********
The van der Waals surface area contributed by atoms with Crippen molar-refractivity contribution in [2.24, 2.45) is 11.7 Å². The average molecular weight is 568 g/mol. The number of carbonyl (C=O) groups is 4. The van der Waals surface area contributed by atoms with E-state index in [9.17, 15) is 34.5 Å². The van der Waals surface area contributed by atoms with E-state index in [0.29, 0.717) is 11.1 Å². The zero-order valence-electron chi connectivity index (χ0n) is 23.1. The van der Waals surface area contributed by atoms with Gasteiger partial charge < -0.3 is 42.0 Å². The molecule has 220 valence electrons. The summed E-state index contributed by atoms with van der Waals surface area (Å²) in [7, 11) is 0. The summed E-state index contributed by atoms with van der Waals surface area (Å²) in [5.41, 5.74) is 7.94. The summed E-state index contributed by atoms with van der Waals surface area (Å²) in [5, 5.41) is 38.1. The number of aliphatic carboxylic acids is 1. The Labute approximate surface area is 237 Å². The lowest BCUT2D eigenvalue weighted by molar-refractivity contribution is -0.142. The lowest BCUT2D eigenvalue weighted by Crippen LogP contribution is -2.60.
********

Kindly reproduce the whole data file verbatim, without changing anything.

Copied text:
The van der Waals surface area contributed by atoms with Crippen molar-refractivity contribution in [2.24, 2.45) is 11.7 Å². The average molecular weight is 568 g/mol. The number of carbonyl (C=O) groups is 4. The van der Waals surface area contributed by atoms with E-state index in [9.17, 15) is 34.5 Å². The van der Waals surface area contributed by atoms with E-state index in [0.29, 0.717) is 11.1 Å². The zero-order valence-electron chi connectivity index (χ0n) is 23.1. The van der Waals surface area contributed by atoms with Gasteiger partial charge < -0.3 is 42.0 Å². The molecule has 220 valence electrons. The summed E-state index contributed by atoms with van der Waals surface area (Å²) in [7, 11) is 0. The summed E-state index contributed by atoms with van der Waals surface area (Å²) in [5.41, 5.74) is 7.94. The summed E-state index contributed by atoms with van der Waals surface area (Å²) in [5, 5.41) is 38.1. The number of aliphatic carboxylic acids is 1. The Labute approximate surface area is 237 Å². The lowest BCUT2D eigenvalue weighted by molar-refractivity contribution is -0.142. The lowest BCUT2D eigenvalue weighted by Crippen LogP contribution is -2.60.